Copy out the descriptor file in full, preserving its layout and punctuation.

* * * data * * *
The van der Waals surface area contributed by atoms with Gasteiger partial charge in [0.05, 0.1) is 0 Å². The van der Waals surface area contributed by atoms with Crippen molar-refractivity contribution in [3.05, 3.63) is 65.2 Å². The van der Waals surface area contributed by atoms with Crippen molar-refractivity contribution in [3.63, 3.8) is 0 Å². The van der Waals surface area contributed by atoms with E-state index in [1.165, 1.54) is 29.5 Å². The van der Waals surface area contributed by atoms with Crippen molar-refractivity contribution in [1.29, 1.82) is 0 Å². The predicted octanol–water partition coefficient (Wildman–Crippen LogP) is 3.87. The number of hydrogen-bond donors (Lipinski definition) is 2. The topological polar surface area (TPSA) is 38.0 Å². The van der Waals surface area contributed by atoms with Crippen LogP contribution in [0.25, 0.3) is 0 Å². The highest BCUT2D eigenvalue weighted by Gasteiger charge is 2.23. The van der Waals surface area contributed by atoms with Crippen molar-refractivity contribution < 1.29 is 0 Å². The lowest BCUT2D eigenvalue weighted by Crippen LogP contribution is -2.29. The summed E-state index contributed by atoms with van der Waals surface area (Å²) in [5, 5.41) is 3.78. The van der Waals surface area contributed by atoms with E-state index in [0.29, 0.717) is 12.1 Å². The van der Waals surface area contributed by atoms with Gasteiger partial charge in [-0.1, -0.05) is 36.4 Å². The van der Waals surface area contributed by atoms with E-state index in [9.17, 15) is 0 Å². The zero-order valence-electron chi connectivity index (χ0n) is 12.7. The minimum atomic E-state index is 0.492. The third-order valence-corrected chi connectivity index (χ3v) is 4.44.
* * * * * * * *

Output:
The van der Waals surface area contributed by atoms with Gasteiger partial charge in [0.05, 0.1) is 0 Å². The van der Waals surface area contributed by atoms with Crippen molar-refractivity contribution in [3.05, 3.63) is 65.2 Å². The van der Waals surface area contributed by atoms with Crippen molar-refractivity contribution in [3.63, 3.8) is 0 Å². The van der Waals surface area contributed by atoms with E-state index in [1.165, 1.54) is 29.5 Å². The van der Waals surface area contributed by atoms with Crippen molar-refractivity contribution in [1.29, 1.82) is 0 Å². The predicted octanol–water partition coefficient (Wildman–Crippen LogP) is 3.87. The number of hydrogen-bond donors (Lipinski definition) is 2. The topological polar surface area (TPSA) is 38.0 Å². The van der Waals surface area contributed by atoms with Crippen LogP contribution in [0.25, 0.3) is 0 Å². The highest BCUT2D eigenvalue weighted by Gasteiger charge is 2.23. The van der Waals surface area contributed by atoms with Crippen molar-refractivity contribution < 1.29 is 0 Å². The lowest BCUT2D eigenvalue weighted by Crippen LogP contribution is -2.29. The summed E-state index contributed by atoms with van der Waals surface area (Å²) in [5, 5.41) is 3.78. The van der Waals surface area contributed by atoms with E-state index in [0.29, 0.717) is 12.1 Å². The van der Waals surface area contributed by atoms with Gasteiger partial charge in [-0.1, -0.05) is 36.4 Å². The van der Waals surface area contributed by atoms with E-state index in [9.17, 15) is 0 Å². The zero-order valence-electron chi connectivity index (χ0n) is 12.7. The minimum atomic E-state index is 0.492. The third-order valence-corrected chi connectivity index (χ3v) is 4.44.